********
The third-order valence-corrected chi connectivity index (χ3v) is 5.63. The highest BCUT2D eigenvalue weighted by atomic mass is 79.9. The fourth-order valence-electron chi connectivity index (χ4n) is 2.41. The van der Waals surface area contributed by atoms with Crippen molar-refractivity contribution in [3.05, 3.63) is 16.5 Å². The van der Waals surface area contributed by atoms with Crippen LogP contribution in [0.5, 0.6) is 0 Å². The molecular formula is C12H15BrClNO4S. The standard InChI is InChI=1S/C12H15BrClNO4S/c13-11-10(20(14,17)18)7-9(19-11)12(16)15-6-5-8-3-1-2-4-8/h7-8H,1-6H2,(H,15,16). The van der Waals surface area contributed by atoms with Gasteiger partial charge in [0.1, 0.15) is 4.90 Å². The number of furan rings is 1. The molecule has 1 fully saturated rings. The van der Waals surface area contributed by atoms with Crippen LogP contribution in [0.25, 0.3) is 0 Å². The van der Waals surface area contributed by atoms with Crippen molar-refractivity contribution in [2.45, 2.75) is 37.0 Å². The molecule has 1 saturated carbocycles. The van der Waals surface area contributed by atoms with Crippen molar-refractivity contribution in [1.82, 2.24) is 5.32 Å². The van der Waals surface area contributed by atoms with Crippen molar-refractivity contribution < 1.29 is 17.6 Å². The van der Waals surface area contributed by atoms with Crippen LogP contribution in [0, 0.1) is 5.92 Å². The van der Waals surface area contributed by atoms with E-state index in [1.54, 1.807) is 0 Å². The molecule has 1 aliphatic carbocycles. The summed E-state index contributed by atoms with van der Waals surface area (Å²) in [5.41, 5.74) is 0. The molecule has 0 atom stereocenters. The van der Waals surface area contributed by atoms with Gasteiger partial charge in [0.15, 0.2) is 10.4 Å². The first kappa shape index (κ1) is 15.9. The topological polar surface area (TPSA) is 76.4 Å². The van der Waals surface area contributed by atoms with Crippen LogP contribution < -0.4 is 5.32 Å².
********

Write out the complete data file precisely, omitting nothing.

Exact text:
The third-order valence-corrected chi connectivity index (χ3v) is 5.63. The highest BCUT2D eigenvalue weighted by atomic mass is 79.9. The fourth-order valence-electron chi connectivity index (χ4n) is 2.41. The van der Waals surface area contributed by atoms with Crippen molar-refractivity contribution in [3.05, 3.63) is 16.5 Å². The van der Waals surface area contributed by atoms with Crippen LogP contribution in [0.5, 0.6) is 0 Å². The molecular formula is C12H15BrClNO4S. The standard InChI is InChI=1S/C12H15BrClNO4S/c13-11-10(20(14,17)18)7-9(19-11)12(16)15-6-5-8-3-1-2-4-8/h7-8H,1-6H2,(H,15,16). The van der Waals surface area contributed by atoms with Gasteiger partial charge in [0.1, 0.15) is 4.90 Å². The number of furan rings is 1. The molecule has 1 fully saturated rings. The van der Waals surface area contributed by atoms with Crippen LogP contribution in [0.25, 0.3) is 0 Å². The van der Waals surface area contributed by atoms with Crippen molar-refractivity contribution in [2.45, 2.75) is 37.0 Å². The molecule has 1 saturated carbocycles. The van der Waals surface area contributed by atoms with Crippen molar-refractivity contribution in [1.82, 2.24) is 5.32 Å². The van der Waals surface area contributed by atoms with Crippen molar-refractivity contribution < 1.29 is 17.6 Å². The van der Waals surface area contributed by atoms with Crippen LogP contribution in [0, 0.1) is 5.92 Å². The van der Waals surface area contributed by atoms with E-state index in [1.54, 1.807) is 0 Å². The molecule has 1 aliphatic carbocycles. The summed E-state index contributed by atoms with van der Waals surface area (Å²) in [5.41, 5.74) is 0. The molecule has 0 atom stereocenters. The van der Waals surface area contributed by atoms with Gasteiger partial charge in [0.15, 0.2) is 10.4 Å². The first kappa shape index (κ1) is 15.9. The topological polar surface area (TPSA) is 76.4 Å². The van der Waals surface area contributed by atoms with Crippen LogP contribution < -0.4 is 5.32 Å².